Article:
Review: In ‘Right to be Forgotten’ at Raven Theatre, a past mistake is always right there

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As favored playwriting in the American theater increasingly has coalesced around the graduates of a few, elite academic programs, it has started to feel like almost every new play is saying much the same institutionally sanctioned thing. These are not exactly the halcyon days of a diversity of ideological viewpoints. Nor are these the golden years of writers advocating for the forgiveness for past sins.

And thus Sharyn Rothstein’s gutsy “Right to be Forgotten,” which has been very shrewdly cast and honestly staged at the Raven Theatre by the capable young director Sarah Gitenstein, comes as an incisive and sharp-toothed relief.

Here is the premise. The nerdy Derril Lark (Adam Shalzi) is pursuing a doctorate in literature and hoping to have a few dates as he does so. But he’s haunted by something that happened when he was 17 years old: he become obsessed with a schoolmate, Eve Selinsky (Jamila Tyler), and followed her around to the point where he was tagged as a stalker. His behavior as a minor was chronicled on a blog, which became widely read, and then amplified on social media to the point that, even a decade later, Lark feels his life is not worth living. When he meets a potential girlfriend, Sarita Imari (Kelsey Elyse Rodriguez) for a first date, he knows that she will just go home and Google him. And that, he worries, will be that, even if he has both apologized for and learned from what he once did.

More interestingly, yet, he also has been forgiven, or so he believes, by Eve herself.

I don’t need to add that many people find themselves on one side or another on this situation. In the play, the human dilemma faced by Derril and Eve is subsumed by a high-stakes legal fight between a lobbyist representing Big Tech (played, unstintingly, by Lucy Carapetyan) and a crusading if scattered attorney (played by Susaan Jamshidi) who realizes that Derril is sympathetic enough to be an ideal test-case when it comes to fighting back against the ability of these companies to wash their hands of any responsibility for what their posts or search results are doing to people’s lives.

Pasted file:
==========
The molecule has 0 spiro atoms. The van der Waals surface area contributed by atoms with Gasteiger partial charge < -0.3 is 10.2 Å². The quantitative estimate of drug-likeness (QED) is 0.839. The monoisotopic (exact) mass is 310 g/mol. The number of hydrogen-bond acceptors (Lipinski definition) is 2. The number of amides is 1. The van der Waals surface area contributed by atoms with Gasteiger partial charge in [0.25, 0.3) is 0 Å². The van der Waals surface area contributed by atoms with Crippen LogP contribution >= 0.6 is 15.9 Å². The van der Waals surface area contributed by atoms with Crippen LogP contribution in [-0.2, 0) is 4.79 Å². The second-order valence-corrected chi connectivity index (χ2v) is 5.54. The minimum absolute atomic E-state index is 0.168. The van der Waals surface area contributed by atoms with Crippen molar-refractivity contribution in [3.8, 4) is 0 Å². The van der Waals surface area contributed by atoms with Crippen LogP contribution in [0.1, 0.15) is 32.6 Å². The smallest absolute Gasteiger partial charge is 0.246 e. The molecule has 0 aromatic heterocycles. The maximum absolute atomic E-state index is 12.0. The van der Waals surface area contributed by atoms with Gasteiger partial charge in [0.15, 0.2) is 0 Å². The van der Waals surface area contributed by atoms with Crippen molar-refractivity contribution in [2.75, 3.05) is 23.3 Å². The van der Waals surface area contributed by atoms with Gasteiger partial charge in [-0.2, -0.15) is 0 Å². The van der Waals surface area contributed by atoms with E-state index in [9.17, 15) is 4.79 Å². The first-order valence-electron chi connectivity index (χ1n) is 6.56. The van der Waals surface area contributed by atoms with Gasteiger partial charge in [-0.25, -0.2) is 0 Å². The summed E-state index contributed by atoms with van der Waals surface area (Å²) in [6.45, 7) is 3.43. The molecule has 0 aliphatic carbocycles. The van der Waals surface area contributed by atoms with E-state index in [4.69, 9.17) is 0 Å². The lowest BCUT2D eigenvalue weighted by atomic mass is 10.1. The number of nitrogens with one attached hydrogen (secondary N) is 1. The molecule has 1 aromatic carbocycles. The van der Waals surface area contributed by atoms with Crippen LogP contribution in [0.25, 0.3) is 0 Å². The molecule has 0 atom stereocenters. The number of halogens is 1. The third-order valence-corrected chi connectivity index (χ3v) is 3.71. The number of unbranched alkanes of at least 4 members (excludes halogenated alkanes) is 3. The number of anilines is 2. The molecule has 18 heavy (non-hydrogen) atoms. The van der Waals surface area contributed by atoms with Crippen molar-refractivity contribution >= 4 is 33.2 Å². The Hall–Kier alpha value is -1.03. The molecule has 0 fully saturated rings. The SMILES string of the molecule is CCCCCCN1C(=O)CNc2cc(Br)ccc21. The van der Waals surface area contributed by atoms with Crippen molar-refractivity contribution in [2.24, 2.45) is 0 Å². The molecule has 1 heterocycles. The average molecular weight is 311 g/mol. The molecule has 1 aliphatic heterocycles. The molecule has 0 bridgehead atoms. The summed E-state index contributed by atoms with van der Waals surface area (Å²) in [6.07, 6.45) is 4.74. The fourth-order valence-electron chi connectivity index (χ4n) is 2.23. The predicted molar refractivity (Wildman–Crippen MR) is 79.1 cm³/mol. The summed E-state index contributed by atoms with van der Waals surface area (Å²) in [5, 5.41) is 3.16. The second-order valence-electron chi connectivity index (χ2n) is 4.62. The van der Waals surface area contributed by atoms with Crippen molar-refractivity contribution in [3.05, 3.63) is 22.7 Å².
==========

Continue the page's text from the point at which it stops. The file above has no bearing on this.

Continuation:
Kelsey Elyse Rodriguez and Adam Shalzi in

Kelsey Elyse Rodriguez and Adam Shalzi in “Right to be Forgotten” at Raven Theatre. (Michael Brosilow / HANDOUT)

I’d characterize the piece as pretty even handed in how it deals with those issues, even as it also cleverly functions as a tense, engrossing legal thriller. It’s rather like David Mamet’s Oscar-nominated screenplay for “The Verdict” combined with the plot to the musical “Dear Evan Hansen,” but with far more attention to the point of view of women.

And this is a zesty staging: Gitenstein knows how to use her minimal set and large amount of space to inject varying levels of stress and tension. Everything feels very much in the moment. No one at this show is likely to be bored.

There are several striking performances in this uniformly well-acted production (Raven is now an Equity-affiliated theater), including Jamshidi’s cynical lawyer and Shalzi’s complex version of a nebbish but resilient character. The toughest and least loquacious assignment, though, was handed to Tyler and this hugely talented young performer offers a truly knockout performance filled with the kind of rich subtext and feeling that so often falls aside in plot-driven dramas such as this one.

The big question of the play, of course, is right there in the title. It’s hard to think of a question more salient at the present moment, or more worth your time when it comes to listening to what these artists have to say.

Chris Jones is a Tribune critic.

Review: “Right to be Forgotten” (3.5 stars)

When: Through March 26

Where: Raven Theatre East Stage, 6157 N. Clark St.

Running time: 1 hour, 30 minutes

Tickets: $40 at 773-338-2177 and

Adam Shalzi and Jamila Tyler in

Adam Shalzi and Jamila Tyler in “Right to be Forgotten” at Raven Theatre. (Michael Brosilow / HANDOUT)

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